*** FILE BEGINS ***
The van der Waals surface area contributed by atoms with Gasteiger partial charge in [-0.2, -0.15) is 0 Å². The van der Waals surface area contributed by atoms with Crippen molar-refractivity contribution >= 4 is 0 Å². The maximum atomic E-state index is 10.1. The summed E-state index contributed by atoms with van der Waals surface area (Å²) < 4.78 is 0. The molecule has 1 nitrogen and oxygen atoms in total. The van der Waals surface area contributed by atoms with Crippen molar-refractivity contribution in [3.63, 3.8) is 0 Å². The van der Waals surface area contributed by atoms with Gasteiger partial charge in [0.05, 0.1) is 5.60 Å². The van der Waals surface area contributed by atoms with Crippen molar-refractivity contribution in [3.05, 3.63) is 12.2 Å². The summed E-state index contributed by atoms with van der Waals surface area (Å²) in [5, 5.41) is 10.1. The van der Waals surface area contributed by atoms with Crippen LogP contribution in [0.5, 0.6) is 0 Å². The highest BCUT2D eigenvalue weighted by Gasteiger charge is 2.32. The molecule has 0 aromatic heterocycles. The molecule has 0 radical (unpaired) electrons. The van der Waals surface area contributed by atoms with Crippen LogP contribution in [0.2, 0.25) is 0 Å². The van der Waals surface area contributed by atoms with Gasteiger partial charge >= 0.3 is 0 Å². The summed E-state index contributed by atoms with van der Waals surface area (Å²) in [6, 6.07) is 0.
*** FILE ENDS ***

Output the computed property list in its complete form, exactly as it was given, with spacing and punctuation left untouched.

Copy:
The van der Waals surface area contributed by atoms with Gasteiger partial charge in [-0.2, -0.15) is 0 Å². The van der Waals surface area contributed by atoms with Crippen molar-refractivity contribution >= 4 is 0 Å². The maximum atomic E-state index is 10.1. The summed E-state index contributed by atoms with van der Waals surface area (Å²) < 4.78 is 0. The molecule has 1 nitrogen and oxygen atoms in total. The van der Waals surface area contributed by atoms with Crippen molar-refractivity contribution in [3.63, 3.8) is 0 Å². The van der Waals surface area contributed by atoms with Gasteiger partial charge in [0.05, 0.1) is 5.60 Å². The van der Waals surface area contributed by atoms with Crippen molar-refractivity contribution in [3.05, 3.63) is 12.2 Å². The summed E-state index contributed by atoms with van der Waals surface area (Å²) in [5, 5.41) is 10.1. The van der Waals surface area contributed by atoms with Crippen LogP contribution in [0.5, 0.6) is 0 Å². The highest BCUT2D eigenvalue weighted by Gasteiger charge is 2.32. The molecule has 0 aromatic heterocycles. The molecule has 0 radical (unpaired) electrons. The van der Waals surface area contributed by atoms with Crippen LogP contribution in [0.2, 0.25) is 0 Å². The van der Waals surface area contributed by atoms with Gasteiger partial charge >= 0.3 is 0 Å². The summed E-state index contributed by atoms with van der Waals surface area (Å²) in [6, 6.07) is 0.